Jun 26, 2008
RandomOugi (All reviews)
*Review completely rewritten as of 11/06/08*

Real Drive is a sci-fi series that deals with the impacts of the dependence on the Internet(the Meta Real Network, in the setting) on society, other than focusing on the effects on single individuals.

Set in 2061, it seems to expect a slower evolution of human technology then we see on other similar works. The story mostly occurs on an artificial island that is itself built as the pinnacle of the present technology, but most of it's design and features are not something one would be surprised to find on an high-tech experimental facility today.

The plot starts very slowly, with single episodes depicting the life of the protagonists on the island and interesting events that occur to them mostly on their jobs, as all are somehow connected to a role of maintaining and developing the island. As the series progresses, comparisons between the Metal and the ocean become more numerous and relevant, and the story starts revolving around the environmental impacts of the island as it reaches it's final stage of completion, and on the development of the main characters, as well as a small focus on the philosophy of human-like AIs.

The art is simply astounding, the feeling of connection with nature, specially the sea, is a primary concern, which translates into simple designs for buildings and virtual interfaces (as opposed to heavy designs cluttered with pseudo-scientific artifacts as is common in sci-fi), and an amazingly consistent color palette. For example, it's quite rare to find a frame without a single blue hued pixel in it. Another notable part of the art is the "chubby" character design, specially for females, very uncommon in anime, it is most likely linked to the author's view on the future of the ideal female body, as a consequence of the current fattening tendency of the human populace.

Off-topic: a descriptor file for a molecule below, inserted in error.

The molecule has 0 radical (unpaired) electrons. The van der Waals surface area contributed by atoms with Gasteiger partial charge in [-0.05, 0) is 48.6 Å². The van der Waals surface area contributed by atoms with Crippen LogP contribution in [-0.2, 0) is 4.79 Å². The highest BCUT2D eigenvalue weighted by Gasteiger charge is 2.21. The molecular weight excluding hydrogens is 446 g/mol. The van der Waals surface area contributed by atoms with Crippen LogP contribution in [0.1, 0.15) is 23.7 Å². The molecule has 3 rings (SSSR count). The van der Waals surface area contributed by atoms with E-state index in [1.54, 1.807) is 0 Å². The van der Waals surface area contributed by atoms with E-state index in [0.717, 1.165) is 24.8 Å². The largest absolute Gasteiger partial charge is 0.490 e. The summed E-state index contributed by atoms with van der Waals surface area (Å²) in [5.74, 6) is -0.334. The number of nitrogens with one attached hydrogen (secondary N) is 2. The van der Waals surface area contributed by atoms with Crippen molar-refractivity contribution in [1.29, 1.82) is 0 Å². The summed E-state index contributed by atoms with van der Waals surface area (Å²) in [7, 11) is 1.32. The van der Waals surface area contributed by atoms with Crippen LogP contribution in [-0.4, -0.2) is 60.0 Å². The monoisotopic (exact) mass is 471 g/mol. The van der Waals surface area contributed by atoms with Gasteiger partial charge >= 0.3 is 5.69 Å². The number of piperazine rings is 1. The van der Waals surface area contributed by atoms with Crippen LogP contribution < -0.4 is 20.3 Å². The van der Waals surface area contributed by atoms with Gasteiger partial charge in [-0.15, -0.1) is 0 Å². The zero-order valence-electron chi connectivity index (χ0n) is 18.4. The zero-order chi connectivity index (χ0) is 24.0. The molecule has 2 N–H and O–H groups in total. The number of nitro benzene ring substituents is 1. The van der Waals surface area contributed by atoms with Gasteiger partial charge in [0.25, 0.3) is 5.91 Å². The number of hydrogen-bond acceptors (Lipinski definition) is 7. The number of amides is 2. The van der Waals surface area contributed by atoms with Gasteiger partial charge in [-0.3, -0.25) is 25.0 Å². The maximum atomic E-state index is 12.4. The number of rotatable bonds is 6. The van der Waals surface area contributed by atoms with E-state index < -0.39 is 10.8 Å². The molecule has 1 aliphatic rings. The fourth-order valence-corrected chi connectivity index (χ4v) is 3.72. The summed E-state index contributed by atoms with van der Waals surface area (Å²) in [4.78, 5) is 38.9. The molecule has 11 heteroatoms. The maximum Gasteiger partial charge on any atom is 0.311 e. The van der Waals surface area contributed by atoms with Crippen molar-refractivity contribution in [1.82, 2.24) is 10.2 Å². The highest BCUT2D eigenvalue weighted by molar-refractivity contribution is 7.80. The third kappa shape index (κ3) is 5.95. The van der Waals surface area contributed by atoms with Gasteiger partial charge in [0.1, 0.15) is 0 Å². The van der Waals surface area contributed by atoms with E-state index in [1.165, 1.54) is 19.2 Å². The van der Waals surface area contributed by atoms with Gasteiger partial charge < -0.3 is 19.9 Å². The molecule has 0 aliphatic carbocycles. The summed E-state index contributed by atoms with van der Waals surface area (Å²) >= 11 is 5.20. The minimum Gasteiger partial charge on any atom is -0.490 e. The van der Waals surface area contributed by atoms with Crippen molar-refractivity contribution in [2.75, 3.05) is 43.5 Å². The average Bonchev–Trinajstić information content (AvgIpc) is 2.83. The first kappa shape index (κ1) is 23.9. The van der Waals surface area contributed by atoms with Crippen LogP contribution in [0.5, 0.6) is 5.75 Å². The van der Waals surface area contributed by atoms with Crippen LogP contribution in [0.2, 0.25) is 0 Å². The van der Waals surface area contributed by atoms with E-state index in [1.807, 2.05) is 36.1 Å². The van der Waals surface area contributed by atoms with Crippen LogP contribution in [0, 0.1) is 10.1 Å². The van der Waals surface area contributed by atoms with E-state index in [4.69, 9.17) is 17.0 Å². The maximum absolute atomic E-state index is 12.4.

The background music is rare, and in most scenes it's present it's hardly noticeable, which, however, fits the mood of the show. The intro and outro songs, on the other hand, are very aggressive and enticing, specially when coupled with their respective video clips. The voice acting is very good, with special merit to the gynoid character Holon and lookalikes, which contributes the most to the believability of the technological setting, along with the audio filter used for voice communications done within the Metal, that at the same time does not hinder the comprehension of the voices and is very easily identifiable by the spectator.

Finally, the characters are very well designed, each has it's own clearly defined goals which they are constantly developing towards, through either physical or mental training, self-prompted personality changes or even built up life experiences that give birth to epiphanies.

Overall, Real Drive is a refreshing take on the genre, approaching even present day situations with characters' struggles and themes such as environment protection. The slow start, however, hinders some of it's true potential and blows away some viewers, myself included, but the show shines at full force towards it's climaxing end, and, while not really present plot-wise, all previews episodes are part of the build up that leads to it.